Crisis prevention and management
First, existing mechanisms and institutions for preventing financial crises remain grossly inadequate. Financial liberalization continues despite the crises engendered. Too little has been done by national authorities and foreign advisers to check short-term capital flows while unwarranted reliance has been put on international adherence to codes and standards. There is also little in place to address the typically exaggerated effects of movements among major international currencies.

Second, existing mechanisms and institutions for financial crisis management are grossly inadequate. The greater likelihood, frequency and severity of currency and financial crises in emerging market economies in recent times — with devastating consequences for the real economy and innocent bystanders — makes speedy crisis resolution imperative.

Economic liberalization has also compromised macro-financial instruments available to governments for crisis management and recovery. Instead, governments have little choice but to react pro-cyclically, which tends to exacerbate economic downturns. Governments thus fail to act counter-cyclically to avoid and overcome crises, which have been more devastating in developing countries.

There is a need to increase emergency financing during crises and to establish adequate new procedures for timely and orderly debt standstills and work-outs. While IMF financing facilities were significantly augmented in 2009, little else has changed.

Only governance reform of international financial institutions can ensure more equitable participation and decision-making by developing countries. The concentration of power in some apex institutions can be reduced by delegating authority to others, and by encouraging decentralization, devolution, complementarity and competition with other international financial institutions, including regional ones.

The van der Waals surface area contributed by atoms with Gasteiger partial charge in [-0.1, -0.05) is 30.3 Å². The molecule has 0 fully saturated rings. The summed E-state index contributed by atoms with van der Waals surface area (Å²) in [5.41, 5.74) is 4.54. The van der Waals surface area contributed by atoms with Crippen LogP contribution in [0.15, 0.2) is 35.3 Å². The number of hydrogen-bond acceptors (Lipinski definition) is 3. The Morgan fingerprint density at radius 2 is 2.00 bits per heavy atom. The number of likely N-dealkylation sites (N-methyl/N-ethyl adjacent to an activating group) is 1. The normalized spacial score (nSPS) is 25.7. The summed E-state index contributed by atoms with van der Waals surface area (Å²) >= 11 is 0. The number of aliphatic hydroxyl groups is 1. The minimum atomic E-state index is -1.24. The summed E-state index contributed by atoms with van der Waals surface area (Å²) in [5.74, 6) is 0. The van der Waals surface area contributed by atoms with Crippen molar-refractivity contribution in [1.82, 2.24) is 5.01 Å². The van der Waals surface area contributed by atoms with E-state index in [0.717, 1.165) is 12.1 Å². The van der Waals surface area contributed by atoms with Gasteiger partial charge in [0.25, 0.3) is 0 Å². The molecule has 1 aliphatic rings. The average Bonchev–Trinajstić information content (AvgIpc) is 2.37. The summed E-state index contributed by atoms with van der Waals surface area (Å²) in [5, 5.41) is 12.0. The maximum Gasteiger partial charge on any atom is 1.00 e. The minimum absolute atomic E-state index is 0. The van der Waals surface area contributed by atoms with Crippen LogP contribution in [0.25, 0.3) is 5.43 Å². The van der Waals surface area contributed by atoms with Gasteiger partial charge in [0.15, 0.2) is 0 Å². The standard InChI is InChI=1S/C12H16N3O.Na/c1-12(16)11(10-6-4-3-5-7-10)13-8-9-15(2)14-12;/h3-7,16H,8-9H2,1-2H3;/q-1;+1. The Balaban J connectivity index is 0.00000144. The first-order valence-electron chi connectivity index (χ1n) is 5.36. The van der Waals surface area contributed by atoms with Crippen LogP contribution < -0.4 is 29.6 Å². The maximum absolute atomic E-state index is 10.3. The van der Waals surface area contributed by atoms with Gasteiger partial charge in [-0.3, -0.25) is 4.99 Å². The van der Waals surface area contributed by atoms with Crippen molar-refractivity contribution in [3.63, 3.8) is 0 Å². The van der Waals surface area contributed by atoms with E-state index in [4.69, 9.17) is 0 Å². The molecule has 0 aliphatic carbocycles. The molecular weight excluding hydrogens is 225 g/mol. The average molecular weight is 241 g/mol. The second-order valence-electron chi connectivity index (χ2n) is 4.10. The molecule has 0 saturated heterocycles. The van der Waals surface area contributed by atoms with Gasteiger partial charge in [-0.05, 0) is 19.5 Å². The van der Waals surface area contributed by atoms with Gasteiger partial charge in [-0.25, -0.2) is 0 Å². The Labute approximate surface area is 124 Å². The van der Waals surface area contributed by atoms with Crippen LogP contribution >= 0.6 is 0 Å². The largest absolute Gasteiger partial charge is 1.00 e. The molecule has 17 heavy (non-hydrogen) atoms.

International financial institutions, including regional institutions, should be able to provide adequate counter-cyclical financing, including for ‘social protection’. Instead of current arrangements which mainly benefit foreign creditors, new procedures and mechanisms can help ensure that they too share responsibility for the consequences of their lending practices.

Developmental reforms
Third, international financial reform needs to go beyond crisis prevention and resolution to improve provision of development finance, especially to small and poor countries that face limited and costly access to funding their development priorities. For years now, the World Bank and other multilateral development banks have abandoned or cut industrial financing.

Fourth, powerful vested interests block urgently needed international institutional reforms. Only governance reform of international financial institutions can ensure more equitable participation and decision-making by developing countries. The concentration of power in some apex institutions can be reduced by delegating authority to others, and by encouraging decentralization, devolution, complementarity and competition with other international financial institutions, including regional ones.

Fifth, reforms should restore and ensure greater national economic authority and autonomy, which have been greatly undermined by national level deregulation as well as international liberalization and new regulation. These can enable more effective, especially expansionary and counter-cyclical macroeconomic management, as well as adequate development and inclusive finance facilities.